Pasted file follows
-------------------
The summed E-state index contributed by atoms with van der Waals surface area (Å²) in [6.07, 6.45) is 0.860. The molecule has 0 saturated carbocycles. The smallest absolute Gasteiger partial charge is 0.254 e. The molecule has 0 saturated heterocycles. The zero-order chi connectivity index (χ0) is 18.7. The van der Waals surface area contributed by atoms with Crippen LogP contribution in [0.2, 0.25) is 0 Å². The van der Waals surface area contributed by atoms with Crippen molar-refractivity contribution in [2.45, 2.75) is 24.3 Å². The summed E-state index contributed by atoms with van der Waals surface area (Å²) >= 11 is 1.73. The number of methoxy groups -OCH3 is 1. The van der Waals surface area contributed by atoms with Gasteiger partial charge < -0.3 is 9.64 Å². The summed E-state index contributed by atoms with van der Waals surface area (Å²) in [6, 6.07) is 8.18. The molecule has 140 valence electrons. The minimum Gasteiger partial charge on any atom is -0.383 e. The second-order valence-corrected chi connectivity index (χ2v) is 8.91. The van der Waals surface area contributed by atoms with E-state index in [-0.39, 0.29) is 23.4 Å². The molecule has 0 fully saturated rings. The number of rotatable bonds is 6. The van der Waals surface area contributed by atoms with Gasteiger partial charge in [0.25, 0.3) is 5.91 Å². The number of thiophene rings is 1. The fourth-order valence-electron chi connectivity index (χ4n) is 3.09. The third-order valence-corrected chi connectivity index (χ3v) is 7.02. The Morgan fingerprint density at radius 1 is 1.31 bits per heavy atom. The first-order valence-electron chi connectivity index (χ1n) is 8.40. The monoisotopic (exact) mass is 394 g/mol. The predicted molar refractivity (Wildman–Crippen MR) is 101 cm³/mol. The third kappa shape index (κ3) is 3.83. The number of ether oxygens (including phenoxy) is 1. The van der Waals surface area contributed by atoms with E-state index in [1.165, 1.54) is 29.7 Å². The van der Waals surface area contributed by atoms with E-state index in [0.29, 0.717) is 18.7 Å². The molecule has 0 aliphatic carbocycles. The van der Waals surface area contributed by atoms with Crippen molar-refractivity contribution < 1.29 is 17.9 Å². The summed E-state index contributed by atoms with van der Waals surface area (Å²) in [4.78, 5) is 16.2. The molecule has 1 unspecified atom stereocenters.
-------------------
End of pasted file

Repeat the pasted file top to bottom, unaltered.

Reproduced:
The summed E-state index contributed by atoms with van der Waals surface area (Å²) in [6.07, 6.45) is 0.860. The molecule has 0 saturated carbocycles. The smallest absolute Gasteiger partial charge is 0.254 e. The molecule has 0 saturated heterocycles. The zero-order chi connectivity index (χ0) is 18.7. The van der Waals surface area contributed by atoms with Crippen LogP contribution in [0.2, 0.25) is 0 Å². The van der Waals surface area contributed by atoms with Crippen molar-refractivity contribution in [2.45, 2.75) is 24.3 Å². The summed E-state index contributed by atoms with van der Waals surface area (Å²) >= 11 is 1.73. The number of methoxy groups -OCH3 is 1. The van der Waals surface area contributed by atoms with Gasteiger partial charge < -0.3 is 9.64 Å². The summed E-state index contributed by atoms with van der Waals surface area (Å²) in [6, 6.07) is 8.18. The molecule has 140 valence electrons. The minimum Gasteiger partial charge on any atom is -0.383 e. The second-order valence-corrected chi connectivity index (χ2v) is 8.91. The van der Waals surface area contributed by atoms with E-state index in [-0.39, 0.29) is 23.4 Å². The molecule has 0 fully saturated rings. The number of rotatable bonds is 6. The van der Waals surface area contributed by atoms with Gasteiger partial charge in [0.25, 0.3) is 5.91 Å². The number of thiophene rings is 1. The fourth-order valence-electron chi connectivity index (χ4n) is 3.09. The third-order valence-corrected chi connectivity index (χ3v) is 7.02. The Morgan fingerprint density at radius 1 is 1.31 bits per heavy atom. The first-order valence-electron chi connectivity index (χ1n) is 8.40. The monoisotopic (exact) mass is 394 g/mol. The predicted molar refractivity (Wildman–Crippen MR) is 101 cm³/mol. The third kappa shape index (κ3) is 3.83. The number of ether oxygens (including phenoxy) is 1. The van der Waals surface area contributed by atoms with E-state index in [1.165, 1.54) is 29.7 Å². The van der Waals surface area contributed by atoms with E-state index in [0.29, 0.717) is 18.7 Å². The molecule has 0 aliphatic carbocycles. The van der Waals surface area contributed by atoms with Crippen molar-refractivity contribution < 1.29 is 17.9 Å². The summed E-state index contributed by atoms with van der Waals surface area (Å²) in [4.78, 5) is 16.2. The molecule has 1 unspecified atom stereocenters.